Your heart rate zones are one of the most useful indicators that tell you exactly how hard you are striving for excellent results. Combine your heart rate zone along with your pace, distance, and time, and you will know precisely how well you’re doing after each run. 

In this article, we dive into what heart rate zones are and how you can calculate yours.

What Are Heart Rate Zones?

Heart rate training involves using your heart rate to push your limits and improve your performance. 

Before we look at the heart rate zones, you should know how to determine your maximum heart rate. It is determined by subtracting your age from the number 220. Take your time to count it, and let’s see how to use it to your benefit.

There are 5 heart rate zones, including:

1. The Recovery Zone

This zone is 60% of your maximum heart rate. It’s relatively low in intensity, but it’s a great way to use up energy from your fat cells, especially if your goal is fat loss.

2. The Energy Efficient Zone

This is 70% of your maximum heart rate. It’s a great zone to be in for warming up or cooling down. It also helps build endurance. 

3. The Aerobic Zone

At 80–90% of your maximum heart rate, you’re working out like crazy in this zone! This zone is great for your cardiovascular system and oxygen efficiency. 

4. The Maximum Capacity (Anaerobic Zone)

This is 90–100% of your maximum heart rate. You can only stay in this zone for a short duration because it’s extremely intense. However, it’s an excellent zone to develop those fast-twitch muscle fibers and amp up your speed.

How to Calculate Your Heart Rate Zone Without a Watch

Calculating your heart rate zone is relatively easy:

  1. Start by measuring your heart rate by counting your pulse beats for 30 seconds. 
  2. Multiply this number by 2 to learn what your beats per minute number is. 
  3. Then, determine your max heart rate (220 – age). 

You can then divide your heart rate number by your max heart rate. Multiply this number by 100 to give you a percentage. From there, all you need to do is match the percentage to the heart rate zone. It will tell you how hard you’re working or have been working.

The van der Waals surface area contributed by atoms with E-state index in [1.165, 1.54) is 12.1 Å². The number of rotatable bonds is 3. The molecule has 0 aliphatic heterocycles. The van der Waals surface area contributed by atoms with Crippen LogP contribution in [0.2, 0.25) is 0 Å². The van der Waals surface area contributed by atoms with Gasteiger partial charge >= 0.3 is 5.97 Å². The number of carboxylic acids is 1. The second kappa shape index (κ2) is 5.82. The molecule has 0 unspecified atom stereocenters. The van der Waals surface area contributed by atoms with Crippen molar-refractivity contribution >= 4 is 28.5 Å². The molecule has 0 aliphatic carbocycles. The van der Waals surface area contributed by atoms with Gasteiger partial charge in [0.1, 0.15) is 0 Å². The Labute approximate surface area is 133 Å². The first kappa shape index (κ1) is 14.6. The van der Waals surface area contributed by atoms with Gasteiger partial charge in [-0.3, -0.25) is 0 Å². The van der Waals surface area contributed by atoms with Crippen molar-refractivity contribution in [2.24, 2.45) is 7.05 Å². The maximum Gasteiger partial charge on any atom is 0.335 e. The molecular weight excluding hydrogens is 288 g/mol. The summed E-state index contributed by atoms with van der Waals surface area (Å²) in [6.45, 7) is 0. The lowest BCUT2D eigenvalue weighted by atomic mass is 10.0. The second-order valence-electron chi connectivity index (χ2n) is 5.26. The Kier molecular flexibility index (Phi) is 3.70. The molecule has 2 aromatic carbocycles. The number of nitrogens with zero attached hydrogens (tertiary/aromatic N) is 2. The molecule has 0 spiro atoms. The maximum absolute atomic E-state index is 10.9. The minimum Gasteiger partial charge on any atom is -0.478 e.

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Remember, your heart rate needs to be checked right after or in the middle of a run for it to end up with an accurate number. Once your body starts cooling down, your heart rate will drop, which won’t show you exactly how intense your run was.

Use Your Heart Rate Zone to Improve Your Performance

When you know what heart rate zone you fall in, you can determine how much harder you can push yourself without risking injury or overtraining. 

For instance, if your heart rate zone is in the Energy Efficient zone, you know you can increase your pace or distance by a small amount. Once you’ve increased your distance or pace, you can then determine which zone you fall in and whether or not you’re pushing yourself to your max.

You can also mix up your running sessions to target each of the 4 heart rate zones. It will help you improve your performance on all possible levels, making your cardiovascular system work that much more efficiently.

Key Takeaways

Heart rate zones allow you to determine how hard and intense you’re working during your run or workout. There are 5 zones you should be aware of, each that serve a specific purpose. From there, you can use these zones to help boost your performance and improve your running time or distance.

  • The 5 heart rate zones are the Recovery Zone, the Energy Efficient Zone, the Aerobic Zone, and the Maximum Capacity (Anaerobic) Zone.
  • To use the zones, you need to know your maximum heart rate, which can be determined by subtracting your age from 220.
  • Your heart rate zone can help you figure out how hard you are working versus how much harder you can push.
  • Your heart rate zone can also help you plan your training.
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Written by

Chris Zibutis

Chris Zibutis is the Head Running Coach and founder of Joggo – that one person on earth who loves interval runs.  He holds a degree from Copenhagen Business School and is an avid runner – having participated in numerous marathons and triathlons, Chris brings substantial fitness and running experience to the Joggo team.